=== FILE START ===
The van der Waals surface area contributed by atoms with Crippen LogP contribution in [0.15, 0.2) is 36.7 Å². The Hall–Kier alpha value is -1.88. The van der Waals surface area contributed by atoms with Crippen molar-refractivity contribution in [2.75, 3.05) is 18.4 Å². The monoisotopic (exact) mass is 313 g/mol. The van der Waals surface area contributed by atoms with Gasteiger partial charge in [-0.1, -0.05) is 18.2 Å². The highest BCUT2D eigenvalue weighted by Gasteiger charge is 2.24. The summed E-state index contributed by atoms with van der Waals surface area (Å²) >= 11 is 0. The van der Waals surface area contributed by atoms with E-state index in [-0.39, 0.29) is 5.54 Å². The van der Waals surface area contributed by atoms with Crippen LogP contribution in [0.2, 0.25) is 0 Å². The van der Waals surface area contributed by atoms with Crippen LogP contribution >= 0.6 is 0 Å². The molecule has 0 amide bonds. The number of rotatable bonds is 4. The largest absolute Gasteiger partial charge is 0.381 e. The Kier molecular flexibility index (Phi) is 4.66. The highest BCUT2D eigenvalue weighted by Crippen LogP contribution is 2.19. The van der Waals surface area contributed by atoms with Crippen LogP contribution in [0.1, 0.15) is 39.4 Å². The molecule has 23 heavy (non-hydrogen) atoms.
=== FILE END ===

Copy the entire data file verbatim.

The van der Waals surface area contributed by atoms with Crippen LogP contribution in [0.15, 0.2) is 36.7 Å². The Hall–Kier alpha value is -1.88. The van der Waals surface area contributed by atoms with Crippen molar-refractivity contribution in [2.75, 3.05) is 18.4 Å². The monoisotopic (exact) mass is 313 g/mol. The van der Waals surface area contributed by atoms with Gasteiger partial charge in [-0.1, -0.05) is 18.2 Å². The highest BCUT2D eigenvalue weighted by Gasteiger charge is 2.24. The summed E-state index contributed by atoms with van der Waals surface area (Å²) >= 11 is 0. The van der Waals surface area contributed by atoms with E-state index in [-0.39, 0.29) is 5.54 Å². The van der Waals surface area contributed by atoms with Crippen LogP contribution in [0.2, 0.25) is 0 Å². The van der Waals surface area contributed by atoms with Crippen LogP contribution >= 0.6 is 0 Å². The molecule has 0 amide bonds. The number of rotatable bonds is 4. The largest absolute Gasteiger partial charge is 0.381 e. The Kier molecular flexibility index (Phi) is 4.66. The highest BCUT2D eigenvalue weighted by Crippen LogP contribution is 2.19. The van der Waals surface area contributed by atoms with Crippen LogP contribution in [0.1, 0.15) is 39.4 Å². The molecule has 23 heavy (non-hydrogen) atoms.